Abstract : The effects of a moderate soil water deficit on several shoot growth variables (1st and 2nd order shoot growth and final leaves number, final height and final number of 2nd order shoots) and on net photo- synthesis were studied in young peach trees during the two years following plantation (January 2014). Trees were either fully irrigated (C), subjected to moderate water deficit (RDI) or subjected to moderate water deficit and associated with a grass-legume mixture on the entire orchard floor (RDI +G). Irrigation
was scheduled according to soil water potential target ranges in order to keep C trees above −0.02 MPa, i.e. at field capacity, and RDI and RDI + G trees between −0.04 MPa and −0.06 MPa. The level of water deficit obtained was moderate but yet significantly reduced by 50% overall tree growth in 2014 in RDI.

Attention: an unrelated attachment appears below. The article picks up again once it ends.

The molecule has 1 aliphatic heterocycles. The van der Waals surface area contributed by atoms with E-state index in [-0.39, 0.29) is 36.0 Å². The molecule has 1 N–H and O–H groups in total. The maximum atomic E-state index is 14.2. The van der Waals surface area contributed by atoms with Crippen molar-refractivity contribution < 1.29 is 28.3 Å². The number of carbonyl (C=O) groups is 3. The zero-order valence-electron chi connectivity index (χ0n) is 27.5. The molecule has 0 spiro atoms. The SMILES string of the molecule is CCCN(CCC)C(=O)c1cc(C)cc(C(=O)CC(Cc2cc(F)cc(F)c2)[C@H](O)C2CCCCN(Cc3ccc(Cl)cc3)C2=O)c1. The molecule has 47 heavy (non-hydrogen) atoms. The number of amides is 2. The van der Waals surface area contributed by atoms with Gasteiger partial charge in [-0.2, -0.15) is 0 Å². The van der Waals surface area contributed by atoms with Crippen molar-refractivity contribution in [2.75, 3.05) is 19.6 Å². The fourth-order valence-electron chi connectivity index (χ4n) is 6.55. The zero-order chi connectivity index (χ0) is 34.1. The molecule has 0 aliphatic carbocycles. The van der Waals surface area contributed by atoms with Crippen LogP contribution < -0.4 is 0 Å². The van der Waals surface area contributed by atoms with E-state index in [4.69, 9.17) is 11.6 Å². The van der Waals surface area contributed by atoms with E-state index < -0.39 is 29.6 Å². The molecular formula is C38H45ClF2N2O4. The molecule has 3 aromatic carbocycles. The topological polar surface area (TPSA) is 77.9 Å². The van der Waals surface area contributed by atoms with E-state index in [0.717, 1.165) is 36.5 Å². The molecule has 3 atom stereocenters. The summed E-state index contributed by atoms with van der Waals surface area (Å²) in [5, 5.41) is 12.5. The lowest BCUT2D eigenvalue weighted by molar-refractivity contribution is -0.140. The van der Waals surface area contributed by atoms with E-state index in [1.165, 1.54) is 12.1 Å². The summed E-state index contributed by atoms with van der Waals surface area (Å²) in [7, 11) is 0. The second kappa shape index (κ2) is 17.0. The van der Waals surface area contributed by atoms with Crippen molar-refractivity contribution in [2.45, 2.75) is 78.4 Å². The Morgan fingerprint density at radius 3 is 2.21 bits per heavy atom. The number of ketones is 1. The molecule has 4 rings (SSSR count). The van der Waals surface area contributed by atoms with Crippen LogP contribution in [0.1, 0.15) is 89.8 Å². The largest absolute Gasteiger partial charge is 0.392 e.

This reduction was enhanced when water deficit lasted longer and when it was associated with grass in RDI + G. No reduction in growth variables occurred in RDI in 2015 due to the shorter duration of water deficit. Overall reduction was observed in 2015 in RDI + G mostly due to a carry-over effect of the pre- vious year. Net photosynthesis was reduced by the longer and more intense water deficit in 2014, but was not reduced during the soil water deficit in 2015. An indicator of plant process sensitivity to water deficit, taking into account the variable reduction with regards to the control, the water deficit intensity and its duration was used to classify shoot growth variables and net photosynthesis according to their sensitivity to water deficit. Variables could be classified according to the following order of ascending sensitivity: net photosynthesis <1st order final leaf number < final tree height <1st order final shoot length <2nd order final leaf number <2nd order final shoot number <2nd order final shoot length. Applying a moderate water deficit combined with full grass cover drastically reduces overall tree size due to grass competition